So for the time being, until October 2016, my one (1) misdemeanor conviction will continue to bar me from employment with many of Maryland’s largest employers.

Previous post:  Hiring discrimination and “backgrounds”
 

* The power of presence

[Note, 08/15/13: Releasing this now as I will have another post on similar topics in the very near future.]

Wednesday afternoon 07/03/13 I stepped into the shower and said, “OK, what will I think about?” The answer came, “Think about nothing. Give yourself completely to this activity, this experience.”

And at once, for the first time in weeks, I felt the boost that comes from conserving one’s energies, when they are no longer being drained by attention to things distant from here and now and what I myself can do.

This is the power of presence.

[Notes to follow up on in the future:
– Scott Morrison
– Brother Lawrence: silence; feelings
– Forgive us our trespasses
– Take no thought
– The needle’s eye
– Just for today
– Serenity prayer
———
– Be here now
– Wherever you go, there you are
Conspiracy Theorists:  America’s Lost Sheep?
Was There a Jesus? If So, What Was He Like?]

(Reblogged 05/21/14.)

The Zimmerman Verdict: Get Over It

Zimmerman protesters raid Wal-Mart, stop freeway

The world will not turn itself upside down to please you.

Neither will the law.

Neither will the facts.

Neither will the fact that the law is what it is.

Nor the fact that, under American law, a jury verdict is prima facie (Go ahead, look it up!) correct.

Under the rules of due process, the lawful evidence was presented to a competent jury. This was not so with TV news or radio talk shows.

Moreover, in civil suits, the standard of proof is “a preponderance of the evidence,” but in criminal trials — all criminal trials — it is much higher, “beyond a reasonable doubt.” This standard is so high I wonder that any criminal conviction is ever obtained. Thus in a very similar local case here in Baltimore, an off-duty police officer was recently acquitted in the strangling death of a black teen.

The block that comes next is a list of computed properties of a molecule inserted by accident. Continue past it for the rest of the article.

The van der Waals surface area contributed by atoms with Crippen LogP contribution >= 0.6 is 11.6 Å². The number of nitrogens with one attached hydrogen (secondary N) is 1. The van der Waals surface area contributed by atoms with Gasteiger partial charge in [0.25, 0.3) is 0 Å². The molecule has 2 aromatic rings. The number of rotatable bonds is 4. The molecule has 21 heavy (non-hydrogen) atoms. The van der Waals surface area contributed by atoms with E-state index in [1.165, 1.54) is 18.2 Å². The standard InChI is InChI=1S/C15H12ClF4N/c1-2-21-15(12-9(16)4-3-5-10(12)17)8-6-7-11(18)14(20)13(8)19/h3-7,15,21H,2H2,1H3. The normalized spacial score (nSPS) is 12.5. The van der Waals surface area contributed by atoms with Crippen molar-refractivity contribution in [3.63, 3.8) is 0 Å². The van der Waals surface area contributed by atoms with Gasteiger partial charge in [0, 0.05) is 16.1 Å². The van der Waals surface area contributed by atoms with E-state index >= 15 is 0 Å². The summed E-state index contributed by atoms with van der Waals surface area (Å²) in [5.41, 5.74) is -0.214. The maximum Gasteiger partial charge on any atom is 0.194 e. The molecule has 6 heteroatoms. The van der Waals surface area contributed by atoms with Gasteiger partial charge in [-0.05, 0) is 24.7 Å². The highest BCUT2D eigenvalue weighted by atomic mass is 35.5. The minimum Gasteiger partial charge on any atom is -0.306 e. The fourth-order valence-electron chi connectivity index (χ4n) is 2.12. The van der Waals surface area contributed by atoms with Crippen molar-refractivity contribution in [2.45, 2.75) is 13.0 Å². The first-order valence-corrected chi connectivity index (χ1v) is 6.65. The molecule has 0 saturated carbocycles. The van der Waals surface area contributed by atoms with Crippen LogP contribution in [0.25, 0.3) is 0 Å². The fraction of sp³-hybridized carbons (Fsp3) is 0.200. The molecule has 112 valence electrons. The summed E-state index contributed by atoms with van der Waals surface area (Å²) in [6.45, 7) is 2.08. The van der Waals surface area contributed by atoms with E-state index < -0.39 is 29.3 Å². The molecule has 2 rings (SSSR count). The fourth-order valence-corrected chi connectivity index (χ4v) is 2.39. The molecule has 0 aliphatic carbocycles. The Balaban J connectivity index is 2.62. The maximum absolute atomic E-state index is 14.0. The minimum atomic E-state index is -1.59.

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* When you can’t get what you want

There is a song from The Sound of Music that relates; it concludes, “… I simply remember my favorite things, and then I don’t feel so bad.”

Wednesday morning I stood outside McDonald’s having my last smoke before leaving.  I considered that as soon as I got to the library, I’d need to count my pennies and plan spending for the rest of the week.  I pondered whether or not to buy a soda on my way there.  I’d had some unusual spending earlier in the week, and faced some more unusual spending in connection with the 4th of July (The library’s closed.).  The wisdom of having bought or not bought a soda at this time would depend on the outcome of that planning.

I decided not to buy a soda at this time.  If I had enough cash left, according to the plan, I could enjoy a soda later in the week.

This isn’t sacrifice; that’s a topic I must discuss in later posts.  It’s a matter instead of delaying gratification; a decision to forego a pleasure now for the sake of possibly having the pleasure later.  This is an important strategy in learning stewardship (right management of one’s resources) and in improving one’s lot in life.

It still leaves me without a soda, when I want a soda.  What to do?